There is also little to the contention of the accused that his Lancer car was not in running condition. Allegedly, this was vicariously proved when the NBI towed his car from Dasmariñas Village where it was parked to the NBI office. Again, the argument is negated by the records which show that said car was towed because the NBI could not get its ignition key which was then in the possession of the accused. Clearly, the car was towed not because it was not in running condition. Even the accused’s evidence show that said car could run. After its repairs, the accused’s son, Claudio Teehankee III, drove it from the repair shop in Banawe, Quezon City to Dasmarinas Village, in Makati, where it was parked.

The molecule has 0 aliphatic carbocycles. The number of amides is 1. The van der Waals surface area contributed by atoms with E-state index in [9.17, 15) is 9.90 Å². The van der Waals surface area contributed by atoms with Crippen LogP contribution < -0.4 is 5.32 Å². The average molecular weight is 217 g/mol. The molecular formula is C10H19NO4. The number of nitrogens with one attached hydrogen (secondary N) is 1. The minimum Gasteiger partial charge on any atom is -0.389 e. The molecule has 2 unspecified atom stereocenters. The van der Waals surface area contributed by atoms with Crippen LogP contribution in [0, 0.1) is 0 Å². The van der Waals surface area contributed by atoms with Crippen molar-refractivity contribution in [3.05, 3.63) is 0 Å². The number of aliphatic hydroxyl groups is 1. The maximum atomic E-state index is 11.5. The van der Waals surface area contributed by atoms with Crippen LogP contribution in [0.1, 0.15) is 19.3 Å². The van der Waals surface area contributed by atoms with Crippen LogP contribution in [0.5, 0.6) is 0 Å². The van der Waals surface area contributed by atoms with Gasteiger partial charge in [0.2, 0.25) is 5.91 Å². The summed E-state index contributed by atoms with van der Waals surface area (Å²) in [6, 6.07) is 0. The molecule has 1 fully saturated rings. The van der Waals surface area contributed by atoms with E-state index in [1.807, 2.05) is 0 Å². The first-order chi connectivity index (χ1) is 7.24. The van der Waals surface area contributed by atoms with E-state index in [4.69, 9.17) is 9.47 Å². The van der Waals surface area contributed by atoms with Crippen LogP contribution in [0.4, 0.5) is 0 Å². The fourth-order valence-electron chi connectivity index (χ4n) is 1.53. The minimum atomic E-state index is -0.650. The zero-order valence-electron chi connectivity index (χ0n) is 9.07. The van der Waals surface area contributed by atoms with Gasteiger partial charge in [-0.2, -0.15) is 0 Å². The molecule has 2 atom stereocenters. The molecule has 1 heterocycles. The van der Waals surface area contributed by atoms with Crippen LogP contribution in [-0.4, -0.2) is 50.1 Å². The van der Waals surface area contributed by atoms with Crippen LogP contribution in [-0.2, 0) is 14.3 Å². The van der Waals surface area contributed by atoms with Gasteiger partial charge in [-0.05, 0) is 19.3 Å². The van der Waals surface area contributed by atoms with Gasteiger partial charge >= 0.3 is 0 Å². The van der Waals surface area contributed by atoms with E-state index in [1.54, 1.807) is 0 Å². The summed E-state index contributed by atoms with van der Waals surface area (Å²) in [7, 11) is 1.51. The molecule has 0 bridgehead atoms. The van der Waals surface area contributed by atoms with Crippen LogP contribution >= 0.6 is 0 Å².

Nor was the SC impressed by the alleged discrepancies in the eyewitnesses’ description of the color of the gunman’s car. Leino described the car as light-colored; Florece said the car was somewhat white (“medyo puti”); Mangubat declared the car was white; and Cadenas testified it was silver metallic gray. These alleged discrepancies amount to no more than shades of differences and are not meaningful, referring as they do to colors white, somewhat white and silver metallic gray. Considering the speed and shocking nature of the incident which happened before the break of dawn, these slight discrepancies in the description of the car do not make the prosecution eyewitnesses unworthy of credence.